Posts Tagged ‘9000’

Reasons ISO 9001 projects fail or succeed

September 26, 2011

Big Q thinking says everything the organization does is for quality. Organizational thinking in this way can result in highly successful holistic system development projects. Some organizations, though, are stuck in little-q thinking, perhaps kept in that state of mind by their dying QC department.

Since 1986 here are four reasons we have observed for organizations failing to obtain the full benefits of ISO 9001:

1. The leaders are not willing volunteers in developing their system.
2. The leaders ignore the system that actually is their organization.
3. The leaders delegate implementation of procedures written around ISO 9001 instead.
4. The quality professionals do not include the financial processes in the management system.

The key to developing a process-based management system is to go with the flow of work in the organization.

Embark on a voyage of discovery rather than implementing a standard:

A. Discover what the organization already does to determine customer requirements (and get paid for meeting them).
B. Discover what the organization already does to fulfill these and other requirements.
C. Discover the processes in the management system (and determine any new ones needed by the management system).
D. Discover what is done in each process to prevent nonconformity instead of how nonconformity is detected.

Telling an individual to implement ISO 9001 is not a good idea. The system development project needs a cross-functional team that is able to analyze its system, determine its key processes and analyze each of those key processes and their interactions.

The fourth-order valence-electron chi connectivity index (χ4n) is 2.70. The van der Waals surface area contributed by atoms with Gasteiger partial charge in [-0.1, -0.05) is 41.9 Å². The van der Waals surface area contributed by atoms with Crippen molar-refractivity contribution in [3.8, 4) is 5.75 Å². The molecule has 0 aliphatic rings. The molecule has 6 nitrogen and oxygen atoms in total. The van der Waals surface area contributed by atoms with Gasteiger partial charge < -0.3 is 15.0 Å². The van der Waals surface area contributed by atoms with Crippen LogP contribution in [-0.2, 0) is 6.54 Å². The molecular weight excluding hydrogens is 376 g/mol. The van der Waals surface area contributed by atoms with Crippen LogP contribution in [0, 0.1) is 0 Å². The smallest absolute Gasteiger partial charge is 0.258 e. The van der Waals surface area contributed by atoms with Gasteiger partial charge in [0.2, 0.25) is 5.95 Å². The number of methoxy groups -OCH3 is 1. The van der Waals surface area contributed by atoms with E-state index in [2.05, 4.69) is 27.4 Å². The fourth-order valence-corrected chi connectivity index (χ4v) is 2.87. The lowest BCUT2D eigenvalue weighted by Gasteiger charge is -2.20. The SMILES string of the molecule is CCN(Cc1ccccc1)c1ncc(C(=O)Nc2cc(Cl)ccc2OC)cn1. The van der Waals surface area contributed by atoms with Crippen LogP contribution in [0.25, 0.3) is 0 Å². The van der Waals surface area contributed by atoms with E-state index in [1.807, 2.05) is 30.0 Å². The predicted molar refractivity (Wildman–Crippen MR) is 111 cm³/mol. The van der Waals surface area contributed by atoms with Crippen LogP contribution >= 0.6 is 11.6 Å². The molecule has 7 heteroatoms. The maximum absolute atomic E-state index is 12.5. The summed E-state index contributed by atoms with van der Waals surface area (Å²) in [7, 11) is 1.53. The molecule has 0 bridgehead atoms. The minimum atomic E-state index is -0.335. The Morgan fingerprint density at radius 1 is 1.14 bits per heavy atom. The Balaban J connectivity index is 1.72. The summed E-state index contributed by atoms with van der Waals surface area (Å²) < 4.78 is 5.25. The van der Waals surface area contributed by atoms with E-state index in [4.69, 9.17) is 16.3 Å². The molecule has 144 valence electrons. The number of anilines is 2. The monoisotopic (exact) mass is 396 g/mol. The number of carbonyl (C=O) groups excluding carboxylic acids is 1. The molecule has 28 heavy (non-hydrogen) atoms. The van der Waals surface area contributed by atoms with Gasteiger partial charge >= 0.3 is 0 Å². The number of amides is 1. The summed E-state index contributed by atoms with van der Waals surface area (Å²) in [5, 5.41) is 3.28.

Just a few of the management system’s processes need to be newly designed and implemented after training of the process team.

Respect the system that is the organization otherwise the system development project will fail. One way to do this is to use the “as-is rule”. Document the process lightly as it is not as you would like it to be. Then, by using and improving the management system it will cause any needed improvements and grow the detail where needed.

What if the process is so bad it does not conform to the standard? Well then, use the two-week rule: record the nonconformity and say “you have a fortnight to correct the process then we will re-document the improved process as it is”. If too difficult to correct in two weeks then feed the nonconformity into an early corrective action using the newly developed management system.

A summary of common mistakes:

i) Leaders not showing their commitment to requirements.
ii) Putting the documented procedure ahead of the process.
iii) Ignoring the system that is the organization.
iv) Implementing ISO 9001 instead of developing the organization’s existing management system.

The system should help people to determine and meet requirements including the requirement for continual improvement. The procedures should be owned by the people not the “we know best department”. That way QA is delivered as a result of everyone using their management system to fulfill requirements.

Learn how to do this for yourselves here.

Avoid “ISO Implementations”

December 12, 2010

Organizations should use the ISO 9000 family (particularly ISO 9001) of system standards to develop and improve their management systems so they are process-based to assure mission accomplishment.